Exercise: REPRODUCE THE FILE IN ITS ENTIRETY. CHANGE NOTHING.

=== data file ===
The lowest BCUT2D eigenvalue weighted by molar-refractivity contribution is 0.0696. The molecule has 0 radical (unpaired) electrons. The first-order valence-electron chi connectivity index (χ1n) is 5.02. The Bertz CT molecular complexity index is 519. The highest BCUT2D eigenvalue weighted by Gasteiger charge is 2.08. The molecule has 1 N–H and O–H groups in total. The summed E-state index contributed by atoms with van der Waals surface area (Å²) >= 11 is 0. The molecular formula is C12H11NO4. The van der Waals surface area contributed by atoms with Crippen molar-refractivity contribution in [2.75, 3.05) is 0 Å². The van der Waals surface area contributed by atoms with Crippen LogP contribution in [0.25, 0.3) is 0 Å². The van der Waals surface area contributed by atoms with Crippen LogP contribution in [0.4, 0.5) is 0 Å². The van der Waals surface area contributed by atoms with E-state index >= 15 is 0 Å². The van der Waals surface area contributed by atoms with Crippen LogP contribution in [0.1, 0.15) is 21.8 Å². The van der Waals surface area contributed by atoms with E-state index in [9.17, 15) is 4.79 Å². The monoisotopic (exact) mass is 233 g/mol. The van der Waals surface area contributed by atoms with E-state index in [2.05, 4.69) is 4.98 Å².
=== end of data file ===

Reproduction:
The lowest BCUT2D eigenvalue weighted by molar-refractivity contribution is 0.0696. The molecule has 0 radical (unpaired) electrons. The first-order valence-electron chi connectivity index (χ1n) is 5.02. The Bertz CT molecular complexity index is 519. The highest BCUT2D eigenvalue weighted by Gasteiger charge is 2.08. The molecule has 1 N–H and O–H groups in total. The summed E-state index contributed by atoms with van der Waals surface area (Å²) >= 11 is 0. The molecular formula is C12H11NO4. The van der Waals surface area contributed by atoms with Crippen molar-refractivity contribution in [2.75, 3.05) is 0 Å². The van der Waals surface area contributed by atoms with Crippen LogP contribution in [0.25, 0.3) is 0 Å². The van der Waals surface area contributed by atoms with Crippen LogP contribution in [0.4, 0.5) is 0 Å². The van der Waals surface area contributed by atoms with E-state index >= 15 is 0 Å². The van der Waals surface area contributed by atoms with Crippen LogP contribution in [0.1, 0.15) is 21.8 Å². The van der Waals surface area contributed by atoms with E-state index in [9.17, 15) is 4.79 Å². The monoisotopic (exact) mass is 233 g/mol. The van der Waals surface area contributed by atoms with E-state index in [2.05, 4.69) is 4.98 Å².